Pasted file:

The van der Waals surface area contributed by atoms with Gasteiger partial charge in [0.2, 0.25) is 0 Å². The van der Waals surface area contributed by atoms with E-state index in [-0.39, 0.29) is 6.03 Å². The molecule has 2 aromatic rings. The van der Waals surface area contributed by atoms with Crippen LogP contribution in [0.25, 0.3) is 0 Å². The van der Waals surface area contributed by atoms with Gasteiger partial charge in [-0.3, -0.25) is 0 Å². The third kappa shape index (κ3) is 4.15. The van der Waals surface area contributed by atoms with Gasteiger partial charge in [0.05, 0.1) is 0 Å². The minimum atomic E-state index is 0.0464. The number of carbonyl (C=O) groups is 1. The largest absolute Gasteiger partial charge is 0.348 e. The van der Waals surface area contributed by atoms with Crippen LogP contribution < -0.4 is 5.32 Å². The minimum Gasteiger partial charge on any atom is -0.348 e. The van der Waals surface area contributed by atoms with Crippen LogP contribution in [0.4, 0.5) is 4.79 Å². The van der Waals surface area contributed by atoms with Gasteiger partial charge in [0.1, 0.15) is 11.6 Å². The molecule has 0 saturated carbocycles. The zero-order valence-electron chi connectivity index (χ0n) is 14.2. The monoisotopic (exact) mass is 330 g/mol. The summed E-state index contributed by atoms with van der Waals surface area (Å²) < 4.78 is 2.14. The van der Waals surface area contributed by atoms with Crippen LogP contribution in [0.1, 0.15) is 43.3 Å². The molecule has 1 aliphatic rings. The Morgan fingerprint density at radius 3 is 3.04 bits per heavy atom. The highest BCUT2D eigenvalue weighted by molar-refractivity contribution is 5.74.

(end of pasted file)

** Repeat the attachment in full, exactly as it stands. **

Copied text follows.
The van der Waals surface area contributed by atoms with Gasteiger partial charge in [0.2, 0.25) is 0 Å². The van der Waals surface area contributed by atoms with E-state index in [-0.39, 0.29) is 6.03 Å². The molecule has 2 aromatic rings. The van der Waals surface area contributed by atoms with Crippen LogP contribution in [0.25, 0.3) is 0 Å². The van der Waals surface area contributed by atoms with Gasteiger partial charge in [-0.3, -0.25) is 0 Å². The third kappa shape index (κ3) is 4.15. The van der Waals surface area contributed by atoms with Gasteiger partial charge in [0.05, 0.1) is 0 Å². The minimum atomic E-state index is 0.0464. The number of carbonyl (C=O) groups is 1. The largest absolute Gasteiger partial charge is 0.348 e. The van der Waals surface area contributed by atoms with Crippen LogP contribution < -0.4 is 5.32 Å². The minimum Gasteiger partial charge on any atom is -0.348 e. The van der Waals surface area contributed by atoms with Crippen LogP contribution in [0.4, 0.5) is 4.79 Å². The van der Waals surface area contributed by atoms with Gasteiger partial charge in [0.1, 0.15) is 11.6 Å². The molecule has 0 saturated carbocycles. The zero-order valence-electron chi connectivity index (χ0n) is 14.2. The monoisotopic (exact) mass is 330 g/mol. The summed E-state index contributed by atoms with van der Waals surface area (Å²) < 4.78 is 2.14. The van der Waals surface area contributed by atoms with Crippen LogP contribution in [0.1, 0.15) is 43.3 Å². The molecule has 1 aliphatic rings. The Morgan fingerprint density at radius 3 is 3.04 bits per heavy atom. The highest BCUT2D eigenvalue weighted by molar-refractivity contribution is 5.74.